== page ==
European Commission approves €900 million German scheme to support investments in production of renewable hydrogen

The European Commission has approved, under EU State aid rules, a €900 million German scheme to support investments in the production of renewable hydrogen in non-EU countries, which will be then imported and sold in the EU.

The scheme, called ‘H2Global', aims at meeting the EU demand for renewable hydrogen that is expected to significantly increase in the coming years, by supporting the development of the unexploited renewable resource potential outside the EU. It will contribute to the EU environmental objectives, in line with the European Green Deal, without unduly distorting competition in the Single Market.

Executive Vice-President Margrethe Vestager, in charge of competition policy, said: “This €900 million German scheme will support projects leading to substantial reductions in greenhouse emissions, in line the EU's environmental and climate objectives set out in the Green Deal. It will contribute to addressing the increasing demand for renewable hydrogen in the Union, by supporting the development of this important energy source in areas of the world where it is currently not exploited with a view to importing it and selling it in the EU. The design of the scheme will enable only the most cost effective projects to be supported, reducing costs for taxpayers and minimising possible distortions of competition.

The German scheme.

Germany notified the Commission of its plans to introduce a new scheme, ‘H2Global', to support the production of renewable hydrogen in non-EU countries, to be imported and sold in the EU. The scheme, which has an estimated budget of €900 million, will run for 10 years starting from the award of the first contract under the scheme.

Renewable hydrogen can be produced through the electrolysis of water with the electricity stemming from renewable sources. Since almost no greenhouse gas is emitted in the production of renewable hydrogen, large reductions in greenhouse gas emissions can occur when renewable hydrogen displaces a fossil fuel or fossil-based chemical.

The scheme will be managed and implemented by a special-purpose entity named HINT.CO. This intermediary will conclude long-term purchase contracts on the supply side (green hydrogen production) and short-term resale contracts on the demand side (green hydrogen usage).

The aid will be awarded through competitive tenders. Prices will be determined on the buying and selling side via a double auction model, where the lowest bid price for hydrogen production and the highest selling price for hydrogen consumption will each be awarded a contract.

The producers of renewable hydrogen and hydrogen derivatives such as green ammonia, green methanol, and e-Kerosene wishing to participate in the tenders will have to strictly comply with the sustainability criteria for renewable hydrogen and hydrogen derivatives production, set by the revised Renewable Energy Directive (RED II). They will also have to contribute to the deployment or financing of the additional renewable electricity needed to supply the electrolysers producing hydrogen under the scheme.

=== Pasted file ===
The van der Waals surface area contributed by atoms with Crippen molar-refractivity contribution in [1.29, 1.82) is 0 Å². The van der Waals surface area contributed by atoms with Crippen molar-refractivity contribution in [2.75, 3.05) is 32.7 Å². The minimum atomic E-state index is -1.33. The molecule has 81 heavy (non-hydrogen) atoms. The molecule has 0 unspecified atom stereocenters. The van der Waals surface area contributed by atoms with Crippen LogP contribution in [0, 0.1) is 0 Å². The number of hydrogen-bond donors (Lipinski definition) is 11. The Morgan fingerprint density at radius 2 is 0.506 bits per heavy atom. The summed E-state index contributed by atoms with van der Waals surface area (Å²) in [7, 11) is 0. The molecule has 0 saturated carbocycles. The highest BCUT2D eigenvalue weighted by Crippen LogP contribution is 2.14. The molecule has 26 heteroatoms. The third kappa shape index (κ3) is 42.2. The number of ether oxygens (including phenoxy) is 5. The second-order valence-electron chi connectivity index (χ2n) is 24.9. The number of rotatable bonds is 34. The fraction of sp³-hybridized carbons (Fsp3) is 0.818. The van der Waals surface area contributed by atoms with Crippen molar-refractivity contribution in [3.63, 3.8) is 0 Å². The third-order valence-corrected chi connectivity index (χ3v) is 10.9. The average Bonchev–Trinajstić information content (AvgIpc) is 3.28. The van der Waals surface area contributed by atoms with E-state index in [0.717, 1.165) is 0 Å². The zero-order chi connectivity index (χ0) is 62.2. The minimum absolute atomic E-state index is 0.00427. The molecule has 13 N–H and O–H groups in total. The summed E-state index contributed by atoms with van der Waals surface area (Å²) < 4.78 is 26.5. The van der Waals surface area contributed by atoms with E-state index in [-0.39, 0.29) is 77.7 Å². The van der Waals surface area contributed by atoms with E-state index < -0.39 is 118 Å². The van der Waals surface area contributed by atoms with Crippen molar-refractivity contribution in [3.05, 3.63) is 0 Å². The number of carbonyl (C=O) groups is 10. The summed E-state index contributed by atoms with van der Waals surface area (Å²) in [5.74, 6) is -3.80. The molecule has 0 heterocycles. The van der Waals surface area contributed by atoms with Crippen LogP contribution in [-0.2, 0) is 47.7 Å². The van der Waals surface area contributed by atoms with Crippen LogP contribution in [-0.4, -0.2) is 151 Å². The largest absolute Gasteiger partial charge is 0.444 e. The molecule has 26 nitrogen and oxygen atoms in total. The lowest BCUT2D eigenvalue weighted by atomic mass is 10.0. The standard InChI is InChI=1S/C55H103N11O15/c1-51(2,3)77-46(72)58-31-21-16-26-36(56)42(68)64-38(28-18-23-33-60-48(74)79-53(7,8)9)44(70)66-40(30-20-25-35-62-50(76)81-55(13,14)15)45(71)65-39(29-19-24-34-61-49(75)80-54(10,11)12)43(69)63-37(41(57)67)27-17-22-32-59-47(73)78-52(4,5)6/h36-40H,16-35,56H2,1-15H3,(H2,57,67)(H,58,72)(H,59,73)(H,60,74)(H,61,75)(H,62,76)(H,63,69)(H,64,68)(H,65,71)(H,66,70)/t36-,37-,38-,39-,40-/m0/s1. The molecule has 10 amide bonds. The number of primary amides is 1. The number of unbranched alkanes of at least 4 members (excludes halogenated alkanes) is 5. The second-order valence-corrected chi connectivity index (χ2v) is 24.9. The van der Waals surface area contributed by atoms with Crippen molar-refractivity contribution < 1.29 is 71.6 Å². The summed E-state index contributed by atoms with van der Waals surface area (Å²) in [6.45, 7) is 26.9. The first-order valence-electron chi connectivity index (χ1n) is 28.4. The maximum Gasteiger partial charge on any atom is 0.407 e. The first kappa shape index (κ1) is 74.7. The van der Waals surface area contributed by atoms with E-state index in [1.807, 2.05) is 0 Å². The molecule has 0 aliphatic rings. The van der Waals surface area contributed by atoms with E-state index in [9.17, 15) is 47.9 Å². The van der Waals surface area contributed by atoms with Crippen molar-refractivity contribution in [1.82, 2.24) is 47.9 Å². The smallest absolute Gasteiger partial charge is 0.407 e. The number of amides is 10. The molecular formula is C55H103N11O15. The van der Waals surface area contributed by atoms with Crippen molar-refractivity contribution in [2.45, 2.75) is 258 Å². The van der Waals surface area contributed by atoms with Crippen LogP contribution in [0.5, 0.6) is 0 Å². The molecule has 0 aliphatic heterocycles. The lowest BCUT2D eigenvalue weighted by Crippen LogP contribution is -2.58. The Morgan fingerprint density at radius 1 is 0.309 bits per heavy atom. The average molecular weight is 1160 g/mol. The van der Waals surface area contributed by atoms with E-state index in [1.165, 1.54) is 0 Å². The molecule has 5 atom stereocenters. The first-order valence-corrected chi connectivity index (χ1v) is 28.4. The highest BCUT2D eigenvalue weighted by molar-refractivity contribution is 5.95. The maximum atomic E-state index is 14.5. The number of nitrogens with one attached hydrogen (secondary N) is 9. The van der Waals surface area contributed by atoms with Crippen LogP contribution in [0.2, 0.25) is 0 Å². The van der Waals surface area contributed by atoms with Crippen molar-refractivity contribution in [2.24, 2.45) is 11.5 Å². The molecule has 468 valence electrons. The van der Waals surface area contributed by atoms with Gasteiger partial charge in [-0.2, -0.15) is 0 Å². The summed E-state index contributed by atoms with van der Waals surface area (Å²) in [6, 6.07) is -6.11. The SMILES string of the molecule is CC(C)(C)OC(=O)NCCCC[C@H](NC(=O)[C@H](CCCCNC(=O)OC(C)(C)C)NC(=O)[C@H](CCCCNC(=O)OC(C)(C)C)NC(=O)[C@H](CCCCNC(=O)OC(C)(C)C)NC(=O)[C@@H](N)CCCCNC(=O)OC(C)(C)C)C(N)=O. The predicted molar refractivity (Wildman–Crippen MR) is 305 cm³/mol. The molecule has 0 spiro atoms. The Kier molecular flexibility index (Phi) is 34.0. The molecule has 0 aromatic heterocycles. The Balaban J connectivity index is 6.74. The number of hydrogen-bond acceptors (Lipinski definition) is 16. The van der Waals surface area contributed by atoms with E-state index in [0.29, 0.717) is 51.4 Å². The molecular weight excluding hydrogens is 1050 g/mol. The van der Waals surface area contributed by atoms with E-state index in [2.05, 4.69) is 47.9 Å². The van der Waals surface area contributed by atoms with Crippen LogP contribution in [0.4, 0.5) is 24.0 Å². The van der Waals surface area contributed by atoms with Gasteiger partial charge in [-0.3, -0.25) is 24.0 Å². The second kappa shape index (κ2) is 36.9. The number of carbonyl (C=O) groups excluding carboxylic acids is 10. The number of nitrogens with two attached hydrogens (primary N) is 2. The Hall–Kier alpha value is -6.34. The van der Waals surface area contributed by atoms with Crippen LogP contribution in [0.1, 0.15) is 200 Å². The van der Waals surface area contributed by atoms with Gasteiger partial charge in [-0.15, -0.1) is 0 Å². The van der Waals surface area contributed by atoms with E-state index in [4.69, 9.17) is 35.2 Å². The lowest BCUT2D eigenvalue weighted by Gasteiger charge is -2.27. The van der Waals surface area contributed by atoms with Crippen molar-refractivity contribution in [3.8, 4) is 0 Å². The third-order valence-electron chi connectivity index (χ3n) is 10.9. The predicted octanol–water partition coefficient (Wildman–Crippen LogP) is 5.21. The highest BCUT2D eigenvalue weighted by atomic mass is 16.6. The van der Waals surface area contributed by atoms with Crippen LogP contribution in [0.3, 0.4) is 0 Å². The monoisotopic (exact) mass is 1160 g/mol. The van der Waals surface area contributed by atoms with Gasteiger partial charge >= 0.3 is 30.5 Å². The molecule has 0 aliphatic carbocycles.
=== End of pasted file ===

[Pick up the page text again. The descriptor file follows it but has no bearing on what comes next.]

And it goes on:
Should part of the EU regulatory framework for renewable hydrogen under the Renewable Energy Directive not be in force at the time of the auctions, the German authorities will define interim criteria to be used in those auctions, on the basis of consultations with the Commission.

The Commission's assessment.

The Commission assessed the scheme under EU State aid rules, in particular the 2014 Guidelines on State aid for environmental protection and energy.

The Commission found that the aid is necessary and has an incentive effect, as the projects would not take place in the absence of the public support. This is because carbon prices and other regulatory requirements do not fully internalise the costs of pollution. This is because renewable hydrogen is significantly more expensive to produce and use than fossil-based hydrogen. Furthermore, the Commission found that aid is proportionate and limited to the minimum necessary, as the level of aid will be set through competitive auctions. Finally, it found that the positive effects of the measure, in particular on the environment, outweigh any possible negative effects in terms of distortions to competition, given the existence of competitive bidding processes in which a large number of potential firms can participate.

On this basis, the Commission concluded that H2Global is in line with EU State aid rules, as it supports projects that will reduce greenhouse gas emissions, in line with the European Green Deal, without unduly distorting competition.

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European Commission press service, Brussels.

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